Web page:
Monkey King: Journey to the West

By Wu Cheng'en

Rating: 4 stars

Unlike others around my age, I never encountered the Monkey TV show, when it was shown on British TV. My only knowledge of Journey to the West before reading this was the Netflix TV show The New Legends of Monkey, but it intrigued me enough to look for some of the source material. Serendipitously, at around this same time, something about this new translation scrolled past my Twitter feed, so I grabbed it.

It’s obvious that it’s something that was part of the oral tradition, with the over-arching quest narrative, and lots of individual adventures in between, so that the storyteller/bard could pick and choose what to tell on any given evening, depending on their audience’s taste or mood. I think it was probably wise of the translator to cut some of those out – she says in the introduction that she tried to ensure that the stories that she kept retained the essence of the characters and how they develop throughout.

The style is interesting, as it’s pretty irreverent, with religion(s), rulers and bureaucracy all being lampooned at different times. Given that, it surprised me that the book has made it through the various purges and political changes that have taken place in China over the centuries since its publication.

The translation is very clear and easy to read. I’ve not read any other versions, but this has a very modern feel to it. Maybe too modern for my tastes. While I don’t want language to be difficult for the sake of it, this is an epic quest, and I would have liked to see that reflected a little in the language. Mostly it’s fine, but there was one joke riffing on “Human Resources” that made me raise an eyebrow. But then I love the language in Lord of the Rings and its ilk, so that sort of slightly old-fashioned “epic” language just fits this sort of story for me.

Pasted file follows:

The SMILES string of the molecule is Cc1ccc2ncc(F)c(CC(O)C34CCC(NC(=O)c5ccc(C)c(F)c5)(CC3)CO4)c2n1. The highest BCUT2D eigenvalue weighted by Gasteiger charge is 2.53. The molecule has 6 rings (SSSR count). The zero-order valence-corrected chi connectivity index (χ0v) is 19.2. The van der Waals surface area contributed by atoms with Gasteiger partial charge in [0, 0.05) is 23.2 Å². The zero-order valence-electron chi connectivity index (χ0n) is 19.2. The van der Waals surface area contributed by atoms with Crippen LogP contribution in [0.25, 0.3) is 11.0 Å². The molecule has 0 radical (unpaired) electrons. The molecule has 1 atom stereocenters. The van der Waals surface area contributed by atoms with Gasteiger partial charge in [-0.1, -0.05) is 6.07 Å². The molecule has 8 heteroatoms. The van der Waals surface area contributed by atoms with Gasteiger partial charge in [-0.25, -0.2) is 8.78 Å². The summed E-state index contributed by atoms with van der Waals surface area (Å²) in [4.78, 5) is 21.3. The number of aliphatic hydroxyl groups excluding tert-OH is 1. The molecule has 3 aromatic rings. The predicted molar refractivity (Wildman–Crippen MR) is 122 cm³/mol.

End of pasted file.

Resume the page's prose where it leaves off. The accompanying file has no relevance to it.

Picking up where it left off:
It’s an interesting and fun book though, and one that made me laugh out loud several times. I’m glad that I’ve read it, since I know so little of Chinese literature, especially classic Chinese literature.

Book details

ISBN: 9780141393445
Publisher: Penguin Classics
Year of publication: 2021

The Lion, the Witch and the Wardrobe (Chronicles of Narnia, #1)

By C.S. Lewis

Rating: 4 stars

I read and enjoyed The Lion, the Witch and the Wardrobe several times as a child, but it wasn’t until I went to university, that I heard about its religious subtext, which surprised me (not growing up in a Christian household). This was the first time that I’ve re-read it as an adult and the religious subtext is pretty blatant coming to it now (I especially liked the mention of Jadis as being a Daughter of Lilith, rather than Eve), but it’s still a very enjoyable read. Despite the allegory, I still felt the pain of the temptation of Edmund and the humiliation and death of Aslan just as much as I did as a child.